During this joyous time of year, the last thing you want to worry about is your home being damaged or destroyed by a fire. However, the probability of such a tragedy is higher than you think.
According to the National Fire Protection Association, U.S. fire departments responded to an estimated average of 1,170 home fires a year between 2004 and 2008 that began as a result of holiday decorations, excluding Christmas trees. These fires caused an annual average of $19.1 million in property damage. Candles represented almost half of home fires triggered by decorations.
But it's not only holiday décor that can be hazardous. As temperatures drop, you’ll want to turn the heat up, but that can be hazardous as well.
These precautions can help ensure that your holidays are merry -- and that you don't have to make a frantic call to your homeowner's insurance or renter's insurance company.
Candles: Keep the number of lit candles to a minimum, and stay in the room where they, says Bob DiPoli, president of the International Association of Fire Chiefs. Blow them out before you leave home or go to bed.
Christmas trees: These holiday staples are associated with 210 fires each year, resulting in about $13 million in property losses, according to Firesafety.gov.
To reduce the danger of fire, keep trees away from any heating sources or open flames. If your tree starts to become brittle, don’t leave it up for long, DiPoli says. Keep the tree stand filled with water at all times. If you've chosen an artificial tree, make sure it's flame retardant or flame resistant, according to Firesafety.gov.
Lights: Check your string of lights to ensure that there are no bare wires poking through or that the plastic or rubber that coats the wire isn’t brittle, DiPoli says. If your lights fit into that category, toss them out. Inside the home, make sure wiring does not run under rugs, over nails or across high-traffic areas. Also, do not overdo the extension cords, according to the Federal Emergency Management Agency.
“Some people whip out these 50 feet extension cords and try to run all this power, and it’s really not designed to run that way,” DiPoli says. “If you have to use an extension cord, try to keep it short in length.”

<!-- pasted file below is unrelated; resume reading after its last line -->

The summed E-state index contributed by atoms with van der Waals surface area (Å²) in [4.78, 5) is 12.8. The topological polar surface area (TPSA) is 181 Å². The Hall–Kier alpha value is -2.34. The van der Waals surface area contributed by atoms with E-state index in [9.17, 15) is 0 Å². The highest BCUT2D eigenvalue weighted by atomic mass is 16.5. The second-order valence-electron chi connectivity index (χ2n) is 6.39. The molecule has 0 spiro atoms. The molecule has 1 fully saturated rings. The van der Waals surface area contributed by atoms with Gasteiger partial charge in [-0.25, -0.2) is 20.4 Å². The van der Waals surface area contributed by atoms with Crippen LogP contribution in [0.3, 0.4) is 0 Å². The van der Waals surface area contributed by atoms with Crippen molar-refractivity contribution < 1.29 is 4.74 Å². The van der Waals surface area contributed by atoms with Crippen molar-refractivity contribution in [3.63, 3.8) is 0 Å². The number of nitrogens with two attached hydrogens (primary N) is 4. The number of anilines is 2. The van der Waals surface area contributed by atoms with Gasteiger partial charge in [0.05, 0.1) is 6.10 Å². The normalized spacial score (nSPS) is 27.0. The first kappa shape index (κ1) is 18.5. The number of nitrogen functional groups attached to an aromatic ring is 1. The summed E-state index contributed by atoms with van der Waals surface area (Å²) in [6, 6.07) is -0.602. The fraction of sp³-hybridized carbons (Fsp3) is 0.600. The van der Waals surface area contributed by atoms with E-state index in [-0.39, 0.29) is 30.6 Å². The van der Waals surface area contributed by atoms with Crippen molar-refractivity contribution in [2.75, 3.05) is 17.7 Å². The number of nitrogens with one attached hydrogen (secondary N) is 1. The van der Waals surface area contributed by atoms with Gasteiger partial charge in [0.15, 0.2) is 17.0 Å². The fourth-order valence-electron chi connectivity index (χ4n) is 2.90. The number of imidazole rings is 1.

Space heaters: Place them at least 3 feet away from flammable material such as bedspreads, draperies, upholstery and clothing, DiPoli says. Always turn them off when you leave a room or go to bed. If possible, buy devices with automatic shutoff features, according to the Insurance Information Institute.
Fixed and portable home heating devices account for two of every three heating-related home fires, the National Fire Protection Association says. In 2008, these fires caused property damage totaling $1.1 billion.
DiPoli, the fire chief in Needham, Mass., says homeowners should install a smoke detector and a carbon monoxide detector on every level of a home. “In the basement, you should at least have a smoke detector if no one lives there," he says.
Are you properly covered?
A standard homeowner's insurance or renter's insurance policy will cover damage caused by fire and smoke, as well as damage caused by firefighters when battling a blaze. But do you have enough coverage if your home is damaged or destroyed by fire? Studies show 59 percent of today’s homes are underinsured by an average of 22 percent, according to the Insurance Information Institute.
“You should purchase enough insurance to rebuild your home in its current location and replace all of your personal possessions in the event of a total loss,” says Michael Barry, a vice president at the Insurance Information Institute.
Jill Manley of Mechanicsville, Pa., learned that having more than enough coverage on her home was well worth the price. The family's 4-year-old home caught fire just four days before Easter 2009. Their oldest daughter’s room and a spare room were destroyed, while the remainder of the home was damaged by smoke and water. The Manleys' insurance company covered the full cost to rebuild.
“We were fortunate enough in that because my husband and I had paid a little bit more on our premium, our insurance company covered an extra 25 percent (in rebuilding expenses),” Manley says. “We bought the house for $300,000, so we probably would not have been able to rebuild it for what we bought it for had we not gotten paid for extra coverage.”
Be mindful that the cost of building or repairing a home has increased dramatically in recent years, so your policy should account for current construction costs.
The Manleys' policy covered what's known as replacement costs. This type of coverage pays the full tab to repair or replace the damaged property with materials of similar kind and quality -- without deducting for depreciation.
After the fire in 2009, "our insurance company had people come to take an inventory of every single thing that was not salvageable,” Manley says. “For example, they gave us money to buy new clothes.”
The dollar amount of an insurance claim following a home fire will reflect the costs of rebuilding your home and replacing damaged or destroyed personal property. Nancy Smeltzer, a spokeswoman for Nationwide Insurance, says most policies cover extra expenses incurred after a fire, such as temporary lodging.
In the whirlwind following a fire at your home, remember to hang on to the fire department's report -- you'll need it for your insurance claim, even if it was a small kitchen fire that was extinguished quickly. A small fire like that can cause tens of thousands of dollars in damage, according to Paul Berger, an insurance attorney in Coral Springs, Fla.
“Claims without fire department reports are viewed as fraud claims,” Berger says.